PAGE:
Closed loop HVAC systems explained – FAQs

topic|18 May 2021
Water Pipe 3862489 1920

Closed loop HVAC systems explained – FAQs

Keeping closed loop heating systems corrosion free

Water-based HVAC systems transfer heat energy around a building by pumping water through pipework and associated components. Systems are either open to the air – in the case of cooling towers, or closed - in the case of sealed and pressurised designs. Closed loop systems are commonly used for a wide range of commercial HVAC systems, found in office blocks, data centres, schools, hospitals and industrial sites.

What is a closed-loop HVAC system? 

Closed-loop systems – sometimes called closed circuit water systems or closed heating and cooling systems - are a key contributor to the overall efficiency of associated HVAC. 

As the name suggests, closed-loop HVAC systems are sealed units containing a fixed volume of water.  This recirculates under pressure within the system to provide heating and cooling; for temperature control or to absorb excess heat from industrial processes.

Examples of closed loop HVAC systems include:

  • Low temperature hot water (LTHW) heating systems
  • Heat pumps
  • Chilled water systems
  • Condenser water circuits
  • District heating schemes

If these vital parts of the building services jigsaw puzzle are poorly constructed and maintained they can be vulnerable to corrosion, fouling and scale, wreaking havoc on overall building performance, impacting energy efficiency, creating maintenance headaches and increasing the risk of expensive repairs and breakdown.

Closed-loop heating and cooling – what can go wrong?

In theory, the water circulating within closed loop HVAC systems should be protected from outside contamination. Poor maintenance practices and water treatment can lead to oxygen ingress, however – the precursor to all corrosion issues in closed-loop systems. 

If mistakes are made at the construction and pre-commission phases, or systems are not looked after properly, responsible parties could find themselves faced with a system suffering from corrosion, caused directly by oxygen, or where this oxygen has created the right conditions for bacteria to thrive.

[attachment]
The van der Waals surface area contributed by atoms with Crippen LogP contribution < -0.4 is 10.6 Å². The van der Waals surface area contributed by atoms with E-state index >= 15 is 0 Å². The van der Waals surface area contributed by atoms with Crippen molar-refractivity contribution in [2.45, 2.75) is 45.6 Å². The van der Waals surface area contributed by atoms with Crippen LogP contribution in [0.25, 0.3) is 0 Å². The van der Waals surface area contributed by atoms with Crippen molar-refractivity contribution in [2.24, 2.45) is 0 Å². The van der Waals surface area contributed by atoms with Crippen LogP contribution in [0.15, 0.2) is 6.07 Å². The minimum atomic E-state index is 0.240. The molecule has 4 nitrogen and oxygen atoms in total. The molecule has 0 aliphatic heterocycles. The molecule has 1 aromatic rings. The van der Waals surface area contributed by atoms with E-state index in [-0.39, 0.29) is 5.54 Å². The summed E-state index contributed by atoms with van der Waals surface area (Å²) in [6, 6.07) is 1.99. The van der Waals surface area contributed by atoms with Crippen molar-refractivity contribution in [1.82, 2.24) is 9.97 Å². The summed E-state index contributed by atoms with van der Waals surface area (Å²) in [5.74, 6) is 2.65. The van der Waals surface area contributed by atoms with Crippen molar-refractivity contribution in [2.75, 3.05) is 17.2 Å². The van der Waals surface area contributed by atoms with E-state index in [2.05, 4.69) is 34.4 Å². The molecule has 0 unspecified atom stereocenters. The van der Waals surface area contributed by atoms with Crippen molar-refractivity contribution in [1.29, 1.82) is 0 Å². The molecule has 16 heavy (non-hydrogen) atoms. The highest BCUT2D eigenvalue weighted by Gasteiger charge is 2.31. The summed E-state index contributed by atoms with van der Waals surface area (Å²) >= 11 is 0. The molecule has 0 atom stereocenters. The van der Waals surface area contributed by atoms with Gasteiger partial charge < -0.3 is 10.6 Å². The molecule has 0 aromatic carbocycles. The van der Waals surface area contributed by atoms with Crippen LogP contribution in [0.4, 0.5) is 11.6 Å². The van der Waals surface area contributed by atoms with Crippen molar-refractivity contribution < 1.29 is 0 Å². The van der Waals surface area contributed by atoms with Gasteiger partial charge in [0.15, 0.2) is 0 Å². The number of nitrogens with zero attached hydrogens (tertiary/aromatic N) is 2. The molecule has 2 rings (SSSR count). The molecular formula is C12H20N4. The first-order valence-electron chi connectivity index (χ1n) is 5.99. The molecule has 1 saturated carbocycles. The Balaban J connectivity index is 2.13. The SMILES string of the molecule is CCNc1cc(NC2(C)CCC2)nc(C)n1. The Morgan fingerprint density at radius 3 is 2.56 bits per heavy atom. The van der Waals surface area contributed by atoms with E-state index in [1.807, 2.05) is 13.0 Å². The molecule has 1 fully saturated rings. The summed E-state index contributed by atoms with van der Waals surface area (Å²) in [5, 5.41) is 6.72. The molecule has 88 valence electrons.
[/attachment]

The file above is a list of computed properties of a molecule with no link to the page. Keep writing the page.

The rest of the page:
While bacteria poses little threat to humans in a closed circuit (legionella is the well-documented health risk associated with open circuits), it can contribute to system fouling and microbial influenced corrosion if left to proliferate.

How can corrosion be prevented in closed-loop systems?

Traditionally, corrosion has been monitored in closed-loop systems using periodic water sampling to determine if remedial action is required. It is now appreciated by many in the industry that this snap-shot view has many short-comings, as often flags up issues too late, and doesn’t detect the root-cause of any problems.  Sampling for bacteria can also be misleading as it is only when colonies stick to pipe walls under debris and biofilms that problems can occur.

If a problem is found after corrosion has taken hold, flushing (forcing large volumes of water and chemicals through the pipework) is often used to clean out the system. Too much flushing can cause pipe to degrade and in itself introduces aerated water.  It is therefore imperative that corrosive conditions are identified before damage occurs.

Real-time monitoring offers far better corrosion prevention for closed circuit systems, by continually tracking a range of parameters that can signify corrosive conditions - including dissolved oxygen. The 24/7 acquisition of key data effectively gives responsible parties the tools to stop corrosion before it even starts.

This approach can also reduce flushing requirements by minimising potential issues and tracking how quickly a system returns to safe levels – where sampling is the only means of checking closed-loop HVAC, there is a risk that flushing can be overused.

Click here to find out more about Hevasure and how it can improve the efficiency and reliability of your closed-loop HVAC system.